Dear Diane and Shaded Viewers,
Earlier this week was the Polimoda Fashion Show, held at the beautiful Palazzo Strozzi in Florence, before a crowd of hundreds. The show was packed with creativity and huge – sometimes literally – design ideas. Here are a few of my favourites:
Ryota Sakai, who gained a special mention from the impressive international guest jury, showed incredible skill in creating silk netting, which I can only assume was done completely by hand and over the course of many, many hours. Inspired by the silhouettes of Sumo wrestlers and the conclusion that inside, their bones are no different to those of Sakai himself, this netting technique was used for garments and headpieces alike in an exploration of outer and inner life in its most fundamental form.
Sofia Castaneda’s woven landscapes provided a moment of serenity. The womenswear collection was incredibly delicate yet showed a sense of strength, drawing on Castaneda’s hometown in Mexico with its surrounding mountains and copper mines for inspiration.
Deborah Segun used her illustrations in 2D-to-3D forms to comment on feminine strength and periods. With a great use of colour that I couldn’t separate from her Nigerian origins, and moulds from her own body, Segun’s personal take on gender politics was honest and refreshing.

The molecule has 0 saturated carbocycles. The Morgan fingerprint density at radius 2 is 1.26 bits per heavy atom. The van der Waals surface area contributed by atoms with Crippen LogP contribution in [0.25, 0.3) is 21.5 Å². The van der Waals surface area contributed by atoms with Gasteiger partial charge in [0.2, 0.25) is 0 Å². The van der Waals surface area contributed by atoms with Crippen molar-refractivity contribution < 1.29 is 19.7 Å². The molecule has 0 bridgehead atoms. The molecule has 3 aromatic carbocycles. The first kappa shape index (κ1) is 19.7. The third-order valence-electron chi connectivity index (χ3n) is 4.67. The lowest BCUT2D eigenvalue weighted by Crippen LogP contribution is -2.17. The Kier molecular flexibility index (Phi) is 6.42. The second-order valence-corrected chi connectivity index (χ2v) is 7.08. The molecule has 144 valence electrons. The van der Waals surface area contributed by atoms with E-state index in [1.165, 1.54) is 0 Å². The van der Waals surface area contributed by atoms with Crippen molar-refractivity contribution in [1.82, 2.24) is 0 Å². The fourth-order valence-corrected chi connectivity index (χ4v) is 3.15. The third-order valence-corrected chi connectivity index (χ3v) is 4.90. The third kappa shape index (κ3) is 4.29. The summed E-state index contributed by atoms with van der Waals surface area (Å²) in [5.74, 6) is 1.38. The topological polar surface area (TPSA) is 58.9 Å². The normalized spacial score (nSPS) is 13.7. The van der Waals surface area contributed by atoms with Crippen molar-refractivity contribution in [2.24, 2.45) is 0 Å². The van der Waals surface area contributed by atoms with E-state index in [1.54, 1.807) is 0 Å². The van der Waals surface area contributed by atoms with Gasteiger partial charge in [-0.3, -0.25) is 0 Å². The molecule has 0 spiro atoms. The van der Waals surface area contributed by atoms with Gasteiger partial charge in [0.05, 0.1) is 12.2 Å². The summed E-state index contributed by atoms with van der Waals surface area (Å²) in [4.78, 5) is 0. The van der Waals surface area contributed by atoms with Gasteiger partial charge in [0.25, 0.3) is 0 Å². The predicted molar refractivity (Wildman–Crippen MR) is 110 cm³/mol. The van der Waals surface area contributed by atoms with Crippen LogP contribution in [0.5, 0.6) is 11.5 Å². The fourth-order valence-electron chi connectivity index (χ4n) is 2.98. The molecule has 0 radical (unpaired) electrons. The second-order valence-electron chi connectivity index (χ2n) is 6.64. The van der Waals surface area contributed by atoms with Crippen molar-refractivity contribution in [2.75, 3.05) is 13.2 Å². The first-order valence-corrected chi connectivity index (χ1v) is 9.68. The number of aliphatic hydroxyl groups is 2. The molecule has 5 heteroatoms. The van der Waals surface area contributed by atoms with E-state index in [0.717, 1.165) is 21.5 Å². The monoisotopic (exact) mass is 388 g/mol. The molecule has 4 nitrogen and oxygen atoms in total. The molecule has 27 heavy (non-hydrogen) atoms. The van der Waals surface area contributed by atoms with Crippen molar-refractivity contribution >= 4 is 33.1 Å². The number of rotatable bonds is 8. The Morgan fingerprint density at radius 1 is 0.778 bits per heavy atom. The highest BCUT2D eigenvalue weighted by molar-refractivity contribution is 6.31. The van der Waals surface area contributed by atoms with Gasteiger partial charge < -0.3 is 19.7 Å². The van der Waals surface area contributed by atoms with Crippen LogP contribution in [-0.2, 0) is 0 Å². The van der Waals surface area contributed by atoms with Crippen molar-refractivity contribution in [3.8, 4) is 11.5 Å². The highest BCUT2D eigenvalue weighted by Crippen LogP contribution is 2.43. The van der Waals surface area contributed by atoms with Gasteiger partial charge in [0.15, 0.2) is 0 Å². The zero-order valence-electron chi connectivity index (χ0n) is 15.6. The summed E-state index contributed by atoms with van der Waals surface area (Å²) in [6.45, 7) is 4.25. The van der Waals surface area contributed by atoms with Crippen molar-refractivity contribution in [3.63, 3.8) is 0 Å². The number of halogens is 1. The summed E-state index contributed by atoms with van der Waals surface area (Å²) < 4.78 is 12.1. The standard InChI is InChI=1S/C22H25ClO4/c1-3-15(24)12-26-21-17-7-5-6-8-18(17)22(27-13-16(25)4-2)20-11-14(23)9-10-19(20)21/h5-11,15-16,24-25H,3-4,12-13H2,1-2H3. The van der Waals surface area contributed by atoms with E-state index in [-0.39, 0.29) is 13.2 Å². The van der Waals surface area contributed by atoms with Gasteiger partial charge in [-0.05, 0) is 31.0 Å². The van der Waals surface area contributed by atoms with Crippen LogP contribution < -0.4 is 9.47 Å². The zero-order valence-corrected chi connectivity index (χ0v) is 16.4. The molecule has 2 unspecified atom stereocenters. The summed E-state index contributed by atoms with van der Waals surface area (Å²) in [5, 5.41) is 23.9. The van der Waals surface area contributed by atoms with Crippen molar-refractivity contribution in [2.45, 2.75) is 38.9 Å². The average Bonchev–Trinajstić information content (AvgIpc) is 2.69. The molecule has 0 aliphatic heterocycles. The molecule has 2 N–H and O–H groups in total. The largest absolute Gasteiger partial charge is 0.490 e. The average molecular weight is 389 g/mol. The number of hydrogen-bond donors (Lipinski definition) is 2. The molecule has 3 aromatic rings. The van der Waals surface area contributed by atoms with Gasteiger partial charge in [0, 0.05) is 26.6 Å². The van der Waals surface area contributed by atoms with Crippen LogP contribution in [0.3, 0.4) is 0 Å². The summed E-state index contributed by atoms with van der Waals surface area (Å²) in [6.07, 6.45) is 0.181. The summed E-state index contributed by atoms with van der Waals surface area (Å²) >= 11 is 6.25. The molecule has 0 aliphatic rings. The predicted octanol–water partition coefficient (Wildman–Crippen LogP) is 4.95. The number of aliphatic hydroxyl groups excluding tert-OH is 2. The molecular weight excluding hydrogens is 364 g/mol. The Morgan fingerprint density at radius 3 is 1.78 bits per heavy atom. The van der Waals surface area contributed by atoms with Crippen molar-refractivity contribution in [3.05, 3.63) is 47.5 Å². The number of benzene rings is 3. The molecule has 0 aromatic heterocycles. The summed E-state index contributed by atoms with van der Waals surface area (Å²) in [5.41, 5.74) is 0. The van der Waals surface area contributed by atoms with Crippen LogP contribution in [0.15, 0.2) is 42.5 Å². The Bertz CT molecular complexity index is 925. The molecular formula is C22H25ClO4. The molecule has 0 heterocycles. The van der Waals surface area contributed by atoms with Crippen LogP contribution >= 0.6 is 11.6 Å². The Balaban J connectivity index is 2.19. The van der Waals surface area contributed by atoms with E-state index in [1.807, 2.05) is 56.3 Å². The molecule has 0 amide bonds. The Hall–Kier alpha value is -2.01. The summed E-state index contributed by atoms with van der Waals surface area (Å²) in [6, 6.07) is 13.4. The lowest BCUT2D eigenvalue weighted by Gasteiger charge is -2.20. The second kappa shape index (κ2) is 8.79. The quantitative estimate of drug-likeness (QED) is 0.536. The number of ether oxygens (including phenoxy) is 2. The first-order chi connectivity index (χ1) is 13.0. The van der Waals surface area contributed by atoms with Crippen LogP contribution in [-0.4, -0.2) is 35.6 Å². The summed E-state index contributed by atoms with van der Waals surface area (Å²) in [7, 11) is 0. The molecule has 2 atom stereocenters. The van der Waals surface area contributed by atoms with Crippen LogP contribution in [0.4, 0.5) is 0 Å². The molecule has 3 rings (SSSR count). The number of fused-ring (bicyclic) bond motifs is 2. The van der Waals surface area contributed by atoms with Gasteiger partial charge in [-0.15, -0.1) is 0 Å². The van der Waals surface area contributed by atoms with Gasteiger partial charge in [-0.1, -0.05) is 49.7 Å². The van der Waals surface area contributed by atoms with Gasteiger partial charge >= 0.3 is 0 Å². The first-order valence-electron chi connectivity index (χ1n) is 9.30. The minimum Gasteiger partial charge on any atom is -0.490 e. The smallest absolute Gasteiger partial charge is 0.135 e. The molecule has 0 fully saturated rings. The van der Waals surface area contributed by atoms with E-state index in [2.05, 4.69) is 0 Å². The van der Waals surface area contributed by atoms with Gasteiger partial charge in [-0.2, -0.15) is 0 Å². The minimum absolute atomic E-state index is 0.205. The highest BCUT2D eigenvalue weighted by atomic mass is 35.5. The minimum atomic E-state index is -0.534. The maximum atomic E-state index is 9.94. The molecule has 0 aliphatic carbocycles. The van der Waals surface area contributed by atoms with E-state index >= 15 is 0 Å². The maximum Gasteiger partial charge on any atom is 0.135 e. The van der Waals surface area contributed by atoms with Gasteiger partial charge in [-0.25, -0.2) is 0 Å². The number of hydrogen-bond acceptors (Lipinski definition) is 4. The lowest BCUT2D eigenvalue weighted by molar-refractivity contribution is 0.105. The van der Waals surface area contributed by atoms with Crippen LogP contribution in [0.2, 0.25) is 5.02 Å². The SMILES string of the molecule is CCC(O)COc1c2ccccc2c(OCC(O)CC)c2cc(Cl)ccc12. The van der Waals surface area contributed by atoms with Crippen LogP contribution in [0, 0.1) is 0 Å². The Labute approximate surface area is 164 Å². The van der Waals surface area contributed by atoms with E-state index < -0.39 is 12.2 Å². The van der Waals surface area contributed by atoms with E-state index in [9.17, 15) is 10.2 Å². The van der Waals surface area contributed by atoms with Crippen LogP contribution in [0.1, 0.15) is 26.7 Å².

Speaking of colour, Matteo Bruschi designed an entire collection of menswear in pink. Completely over the top in proportion and embellishment, the giant velvet bows and endless rosettes were a celebration of kitsch on the male form, with total commitment. It took ‘go hard or go home’ into a new frame of reference.
Mirco Arena, in a tie with another designer Federico Cina, won the title of Best Collection for 2016 from the jury. The crowd applauded Arena’s collection for it’s grand sense of creativity – velvet capes, elaborate headpieces and all. It didn’t matter that it was costume-y because it was emotionally moving, as if the Ice King from the north descended onto the Palazzo for a moment, only to display his regal gowns – pins, plastic, and skulls embellishing coats, leather bombers, and transparent garments – and then disappear once more into the night.